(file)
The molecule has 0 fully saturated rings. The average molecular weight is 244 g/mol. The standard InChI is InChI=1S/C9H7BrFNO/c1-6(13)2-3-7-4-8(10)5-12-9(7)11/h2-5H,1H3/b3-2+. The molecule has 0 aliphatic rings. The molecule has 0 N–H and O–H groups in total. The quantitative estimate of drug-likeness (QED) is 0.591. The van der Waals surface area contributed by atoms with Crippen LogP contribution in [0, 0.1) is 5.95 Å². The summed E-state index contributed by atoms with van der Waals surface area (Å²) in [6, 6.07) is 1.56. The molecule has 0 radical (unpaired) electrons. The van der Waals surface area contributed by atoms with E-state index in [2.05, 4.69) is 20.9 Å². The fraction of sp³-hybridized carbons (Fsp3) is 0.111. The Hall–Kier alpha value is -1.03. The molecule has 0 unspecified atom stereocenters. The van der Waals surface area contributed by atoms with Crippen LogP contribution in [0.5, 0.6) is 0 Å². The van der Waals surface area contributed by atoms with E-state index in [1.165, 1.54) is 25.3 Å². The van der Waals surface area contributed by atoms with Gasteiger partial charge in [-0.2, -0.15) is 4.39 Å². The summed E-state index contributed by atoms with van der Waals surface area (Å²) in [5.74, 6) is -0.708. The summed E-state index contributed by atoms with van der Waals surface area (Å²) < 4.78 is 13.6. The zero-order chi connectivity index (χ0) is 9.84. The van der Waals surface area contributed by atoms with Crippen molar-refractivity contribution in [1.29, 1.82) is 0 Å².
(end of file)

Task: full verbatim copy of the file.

The molecule has 0 fully saturated rings. The average molecular weight is 244 g/mol. The standard InChI is InChI=1S/C9H7BrFNO/c1-6(13)2-3-7-4-8(10)5-12-9(7)11/h2-5H,1H3/b3-2+. The molecule has 0 aliphatic rings. The molecule has 0 N–H and O–H groups in total. The quantitative estimate of drug-likeness (QED) is 0.591. The van der Waals surface area contributed by atoms with Crippen LogP contribution in [0, 0.1) is 5.95 Å². The summed E-state index contributed by atoms with van der Waals surface area (Å²) in [6, 6.07) is 1.56. The molecule has 0 radical (unpaired) electrons. The van der Waals surface area contributed by atoms with E-state index in [2.05, 4.69) is 20.9 Å². The fraction of sp³-hybridized carbons (Fsp3) is 0.111. The Hall–Kier alpha value is -1.03. The molecule has 0 unspecified atom stereocenters. The van der Waals surface area contributed by atoms with Crippen LogP contribution in [0.5, 0.6) is 0 Å². The van der Waals surface area contributed by atoms with E-state index in [1.165, 1.54) is 25.3 Å². The van der Waals surface area contributed by atoms with Gasteiger partial charge in [-0.2, -0.15) is 4.39 Å². The summed E-state index contributed by atoms with van der Waals surface area (Å²) in [5.74, 6) is -0.708. The summed E-state index contributed by atoms with van der Waals surface area (Å²) < 4.78 is 13.6. The zero-order chi connectivity index (χ0) is 9.84. The van der Waals surface area contributed by atoms with Crippen molar-refractivity contribution in [1.29, 1.82) is 0 Å².